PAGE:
For example, there are AI-powered tools, such as service intelligence, available today that will capture and analyze data sourced from millions of service tickets, technician notes and subject matter expertise. This technology gives appliance repair technicians the data-driven insights needed to identify customer issues before they escalate, so they can solve an issue before a restaurant owner recognizes there was one in the first place. With the help of AI, service intelligence can also walk a technician through a step-by-step diagnosis to resolve issues on both cold-line and hot-line appliances. With all troubleshooting knowledge available at their fingertips, technicians are able to get to the root of the problem, order the parts they need and get the kitchen equipment back into operation as soon as possible.
It also equips technicians with the knowledge, educational edge and skills required to arrive on site at the right time, with the right parts to seamlessly get the job done. Restaurant owners should make sure the service technicians who are coming in to fix their equipment are equipped with the right technology and diagnostic tools to solve the issue on the first visit. Any additional time to resolve the equipment will not only result in financial loss due to additional service costs but also longer downtime.
R&M tech can help address challenges associated with labor shortages
Labor shortages and skills gaps have led to longer wait times for technicians to diagnose a piece of equipment and resolve a problem, subsequently leading to longer downtime for restaurants.
To make matters worse, the majority of the workers contributing to the labor shortages are some of the best, most experienced technicians in the food equipment repair industry. Analysts at Goldman Sachs note that, of the five million people who have exited the workforce since the start of the pandemic, a strikingly large number are 55 and over and likely won’t return.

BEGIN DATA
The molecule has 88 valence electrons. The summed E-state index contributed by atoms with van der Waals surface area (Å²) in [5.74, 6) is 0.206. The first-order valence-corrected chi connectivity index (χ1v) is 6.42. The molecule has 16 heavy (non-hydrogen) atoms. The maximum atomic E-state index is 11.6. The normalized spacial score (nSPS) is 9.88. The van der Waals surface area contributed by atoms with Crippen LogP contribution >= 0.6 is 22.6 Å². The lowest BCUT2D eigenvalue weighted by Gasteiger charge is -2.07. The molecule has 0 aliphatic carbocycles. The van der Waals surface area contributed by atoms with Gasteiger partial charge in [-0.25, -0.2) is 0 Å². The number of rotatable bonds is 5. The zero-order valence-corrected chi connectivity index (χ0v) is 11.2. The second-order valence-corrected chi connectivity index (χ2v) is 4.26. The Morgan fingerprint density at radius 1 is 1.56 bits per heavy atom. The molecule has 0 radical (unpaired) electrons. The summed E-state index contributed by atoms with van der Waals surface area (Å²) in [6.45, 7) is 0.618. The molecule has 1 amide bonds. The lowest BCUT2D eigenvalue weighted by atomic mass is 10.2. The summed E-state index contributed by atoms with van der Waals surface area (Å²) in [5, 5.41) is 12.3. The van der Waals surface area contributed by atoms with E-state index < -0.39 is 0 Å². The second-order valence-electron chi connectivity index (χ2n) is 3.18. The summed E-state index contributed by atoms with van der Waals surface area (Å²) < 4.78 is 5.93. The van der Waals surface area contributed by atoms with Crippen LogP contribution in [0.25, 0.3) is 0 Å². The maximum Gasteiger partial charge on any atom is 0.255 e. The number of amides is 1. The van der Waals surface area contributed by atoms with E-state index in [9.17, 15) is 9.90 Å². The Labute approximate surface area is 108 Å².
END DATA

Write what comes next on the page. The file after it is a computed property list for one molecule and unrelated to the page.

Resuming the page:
With veteran service technicians leaving the field and taking their knowledge with them, it’s critical that the less-experienced technicians have the technology that will provide them with the knowledge and resources to solve an issue without the skills and experience of a service pro.
Restaurant and other hospitality groups should ensure their service partners are equipped with the right data-driven technology to help combat labor shortages and stay one step ahead of their customers’ repair and maintenance needs. Furthermore, access to this repair and maintenance data helps inexperienced technicians take jobs they wouldn’t have previously been able to get, as jobs previously required years of experience on specific pieces of equipment. This highly increases the pool of available job candidates.
Customers come to restaurants for a reason—good food and great service. Ensuring their kitchen is fully operational will go leaps and bounds for what they can accomplish. In order to decrease unnecessary repair and maintenance expenses, restaurants need to partner with service organizations that use AI-powered tools to ensure their kitchen appliances run smoothly at all times, so they are always set up for success with customers.
About the Author
Sidney Lara is currently the Service Principal at Aquant, a software company focused on bringing service intelligence to field service organizations through AI and data-powered platforms. Sidney is passionate about eliminating waste from business processes and focusing on the activities creating value for customers.